Round One: "It's your fault we don't have any savings. You blew it all on golf clubs!" "My fault?! Who had to pick up the tab for everyone at your girlfriend's birthday lunch?"
Round Two: "You forgot to get the dry cleaning again! "Don't blame me. I had to work late!"
Round Three: "If you got that raise, we wouldn't be in this mess!" Door slams.
Ouch. Nobody's happy. How could they be? You're angry and frustrated. So is he. Meanwhile, there still aren't any savings, the dry cleaning remains parked at the cleaner's and that raise isn't happening.
In other words, blaming each other only brings up bad feelings and does nothing to resolve the problem. OK, I take that back: Blaming him makes you feel great (as in righteous) for about 10 seconds. Then it does nothing to solve the problem.
Your 10-second high is a cheap one. You're better than that. What's done is done, so rise above, sit down together and brainstorm solutions.
Maybe you create a "fun fund" that builds up as you can contribute for golf clubs and lunches out. Separately, establish a savings account you deliberately grow and use only for emergencies.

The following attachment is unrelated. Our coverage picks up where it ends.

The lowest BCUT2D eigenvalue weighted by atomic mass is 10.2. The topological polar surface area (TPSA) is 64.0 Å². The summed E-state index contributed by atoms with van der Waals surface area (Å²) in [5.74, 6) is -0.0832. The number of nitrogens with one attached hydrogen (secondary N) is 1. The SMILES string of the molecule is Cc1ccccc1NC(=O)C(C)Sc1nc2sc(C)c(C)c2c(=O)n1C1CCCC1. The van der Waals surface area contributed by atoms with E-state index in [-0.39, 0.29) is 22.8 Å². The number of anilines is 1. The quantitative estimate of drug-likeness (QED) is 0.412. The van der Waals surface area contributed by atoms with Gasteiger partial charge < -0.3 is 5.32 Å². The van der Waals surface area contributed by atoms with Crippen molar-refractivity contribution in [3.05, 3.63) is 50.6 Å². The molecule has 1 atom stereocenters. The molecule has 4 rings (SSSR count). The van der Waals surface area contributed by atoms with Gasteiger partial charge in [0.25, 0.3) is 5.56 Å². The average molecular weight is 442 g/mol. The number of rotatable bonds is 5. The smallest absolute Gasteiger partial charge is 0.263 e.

Perhaps you can agree that, if whoever was supposed to pick up the dry cleaning, the groceries, the whatever, can't do it, they call to let the other know -- and explain why. Often, the trigger for the blame game is not knowing why a partner failed to do something. We assume he doesn't care, a hurtful assumption.
Discuss together, without blame or fault-finding, what might support his ability to get a raise. Does he need to improve his skills? Would signing up for a seminar or class benefit him? How can you help him achieve that?
You are in this love together. It's not "his fault," it's "our concern." "His fault" separates you. "Our concern" unites you. Your love will thrive as you work on issues and seek to solve them -- together.
And you'll see personalized content just for you whenever you click the My Feed .
SheKnows is making some changes!